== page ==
BizQuiz: Can you battle job burnout? (Answer 2A)

BizQuiz: Can you battle job burnout? (Answer 2A)

May 07, 2010
By dvm360.com staff

2) A—Wrong.

When you start answers with "Our policy is … , " you're like a parent answering a child's question with, "Because I said so." Clients deserve to know why your practice protocols serve patient health and client peace-of-mind. And you’ll stop them from engaging you in conflict when you genuinely try to solve their problem.

If a client is complaining, ask them to explain what happened so you can better understand. When you respond, stay calm, don't raise your voice, and slow down your vocal pace. If what's done is done and you can't fix it, end the conversation with a sincere response: “Thank you for bringing this to our attention. If you hadn’t highlighted this for me, we would not have known this was a problem. We will talk about this issue at our next staff meeting, and it will give us the opportunity to improve our services for you and others.”

When a number of clients complain about the same problem, become a positive force in customer service by brainstorming solutions and discussing them at a team meeting or taking them to your manager.

Return to quiz

Proceedings papers for techs

The very best behavior advice for new puppy owners (Proceedings)

CVC IN SAN DIEGO PROCEEDINGS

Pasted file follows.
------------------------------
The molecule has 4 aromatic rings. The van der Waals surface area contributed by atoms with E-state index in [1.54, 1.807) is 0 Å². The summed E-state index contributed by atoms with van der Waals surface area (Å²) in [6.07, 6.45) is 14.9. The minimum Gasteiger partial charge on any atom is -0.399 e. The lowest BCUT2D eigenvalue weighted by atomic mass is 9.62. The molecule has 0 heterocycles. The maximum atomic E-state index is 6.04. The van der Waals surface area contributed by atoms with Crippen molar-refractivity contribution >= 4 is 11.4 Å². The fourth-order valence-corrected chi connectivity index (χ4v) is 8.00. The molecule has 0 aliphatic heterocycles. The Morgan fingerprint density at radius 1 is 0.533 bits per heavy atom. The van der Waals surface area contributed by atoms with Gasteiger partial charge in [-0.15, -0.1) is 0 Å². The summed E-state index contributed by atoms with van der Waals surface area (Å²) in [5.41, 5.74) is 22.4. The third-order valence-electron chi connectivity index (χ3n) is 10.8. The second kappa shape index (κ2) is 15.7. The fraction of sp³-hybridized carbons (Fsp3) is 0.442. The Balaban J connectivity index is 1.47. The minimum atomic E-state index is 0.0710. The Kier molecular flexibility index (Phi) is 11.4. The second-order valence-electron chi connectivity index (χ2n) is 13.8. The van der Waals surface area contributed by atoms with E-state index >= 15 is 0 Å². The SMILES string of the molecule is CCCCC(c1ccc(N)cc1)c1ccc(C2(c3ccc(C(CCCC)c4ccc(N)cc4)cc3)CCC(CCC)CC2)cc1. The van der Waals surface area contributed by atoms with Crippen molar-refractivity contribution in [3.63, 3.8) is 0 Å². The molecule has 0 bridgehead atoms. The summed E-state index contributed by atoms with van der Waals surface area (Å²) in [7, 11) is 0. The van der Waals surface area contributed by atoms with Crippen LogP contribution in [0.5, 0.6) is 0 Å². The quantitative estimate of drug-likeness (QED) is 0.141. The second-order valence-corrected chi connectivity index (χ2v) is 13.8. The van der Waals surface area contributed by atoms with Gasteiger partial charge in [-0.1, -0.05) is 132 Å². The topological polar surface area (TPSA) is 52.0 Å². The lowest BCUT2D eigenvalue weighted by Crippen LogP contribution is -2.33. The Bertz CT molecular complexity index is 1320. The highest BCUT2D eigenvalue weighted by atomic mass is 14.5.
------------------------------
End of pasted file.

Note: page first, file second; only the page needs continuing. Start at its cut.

The entire hospital staff should play a role in the counseling of new puppy owners.

The technician's role creating a behavior centered veterinary practice (Proceedings)

CVC IN SAN DIEGO PROCEEDINGS

A focus on pet behavior in the veterinary clinic is an excellent practice builder.

Trying times--dealing with canine adolescent dog (Proceedings)

CVC IN SAN DIEGO PROCEEDINGS

A behavior wellness exam is an opportunity to check up on a pet’s behavioral health and answer any related questions a client may have.

Enriching geriatric patient's lives (Proceedings)

CVC IN SAN DIEGO PROCEEDINGS

An important time for practices to include a behavioral exam is when a pet becomes a senior.

Tubes and tracheas--all about endotracheal tubes and lesions in difficult intubations (Proceedings)

CVC IN SAN DIEGO PROCEEDINGS

Endotracheal tubes are usually made from silicone, polyvinyl chloride (PVC) plastic or red rubber.